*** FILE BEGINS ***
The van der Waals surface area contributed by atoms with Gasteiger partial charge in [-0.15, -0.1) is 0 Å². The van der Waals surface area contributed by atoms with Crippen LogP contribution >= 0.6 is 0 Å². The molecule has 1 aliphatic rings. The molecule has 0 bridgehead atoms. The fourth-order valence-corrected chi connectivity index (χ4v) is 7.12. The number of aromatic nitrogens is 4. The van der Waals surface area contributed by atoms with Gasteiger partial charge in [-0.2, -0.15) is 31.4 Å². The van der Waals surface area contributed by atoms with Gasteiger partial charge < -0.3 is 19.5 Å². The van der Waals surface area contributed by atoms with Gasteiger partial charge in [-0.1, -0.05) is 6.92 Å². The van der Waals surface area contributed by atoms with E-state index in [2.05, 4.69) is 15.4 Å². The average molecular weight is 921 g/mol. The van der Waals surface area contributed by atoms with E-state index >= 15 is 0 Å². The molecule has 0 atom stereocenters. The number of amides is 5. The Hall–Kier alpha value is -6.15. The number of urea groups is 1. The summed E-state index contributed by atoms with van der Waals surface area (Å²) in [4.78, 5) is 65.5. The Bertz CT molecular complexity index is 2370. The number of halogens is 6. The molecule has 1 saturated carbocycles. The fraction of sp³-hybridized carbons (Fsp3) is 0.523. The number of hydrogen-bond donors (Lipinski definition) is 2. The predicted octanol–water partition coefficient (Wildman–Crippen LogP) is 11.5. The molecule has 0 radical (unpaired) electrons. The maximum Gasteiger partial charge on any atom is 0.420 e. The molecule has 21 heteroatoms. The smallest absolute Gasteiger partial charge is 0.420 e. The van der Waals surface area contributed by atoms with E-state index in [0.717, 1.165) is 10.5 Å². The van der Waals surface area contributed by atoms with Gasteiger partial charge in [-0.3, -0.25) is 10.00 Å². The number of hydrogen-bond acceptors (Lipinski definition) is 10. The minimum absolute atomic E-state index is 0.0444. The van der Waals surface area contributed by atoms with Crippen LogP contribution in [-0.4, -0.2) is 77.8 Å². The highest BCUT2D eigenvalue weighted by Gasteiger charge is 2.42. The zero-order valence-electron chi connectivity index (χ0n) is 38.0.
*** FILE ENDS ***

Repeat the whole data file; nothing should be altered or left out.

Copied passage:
The van der Waals surface area contributed by atoms with Gasteiger partial charge in [-0.15, -0.1) is 0 Å². The van der Waals surface area contributed by atoms with Crippen LogP contribution >= 0.6 is 0 Å². The molecule has 1 aliphatic rings. The molecule has 0 bridgehead atoms. The fourth-order valence-corrected chi connectivity index (χ4v) is 7.12. The number of aromatic nitrogens is 4. The van der Waals surface area contributed by atoms with Gasteiger partial charge in [-0.2, -0.15) is 31.4 Å². The van der Waals surface area contributed by atoms with Gasteiger partial charge < -0.3 is 19.5 Å². The van der Waals surface area contributed by atoms with Gasteiger partial charge in [-0.1, -0.05) is 6.92 Å². The van der Waals surface area contributed by atoms with E-state index in [2.05, 4.69) is 15.4 Å². The average molecular weight is 921 g/mol. The van der Waals surface area contributed by atoms with E-state index >= 15 is 0 Å². The molecule has 0 atom stereocenters. The number of amides is 5. The Hall–Kier alpha value is -6.15. The number of urea groups is 1. The summed E-state index contributed by atoms with van der Waals surface area (Å²) in [4.78, 5) is 65.5. The Bertz CT molecular complexity index is 2370. The number of halogens is 6. The molecule has 1 saturated carbocycles. The fraction of sp³-hybridized carbons (Fsp3) is 0.523. The number of hydrogen-bond donors (Lipinski definition) is 2. The predicted octanol–water partition coefficient (Wildman–Crippen LogP) is 11.5. The molecule has 0 radical (unpaired) electrons. The maximum Gasteiger partial charge on any atom is 0.420 e. The molecule has 21 heteroatoms. The smallest absolute Gasteiger partial charge is 0.420 e. The van der Waals surface area contributed by atoms with E-state index in [0.717, 1.165) is 10.5 Å². The van der Waals surface area contributed by atoms with Gasteiger partial charge in [-0.3, -0.25) is 10.00 Å². The number of hydrogen-bond acceptors (Lipinski definition) is 10. The minimum absolute atomic E-state index is 0.0444. The van der Waals surface area contributed by atoms with Crippen LogP contribution in [-0.4, -0.2) is 77.8 Å². The highest BCUT2D eigenvalue weighted by Gasteiger charge is 2.42. The zero-order valence-electron chi connectivity index (χ0n) is 38.0.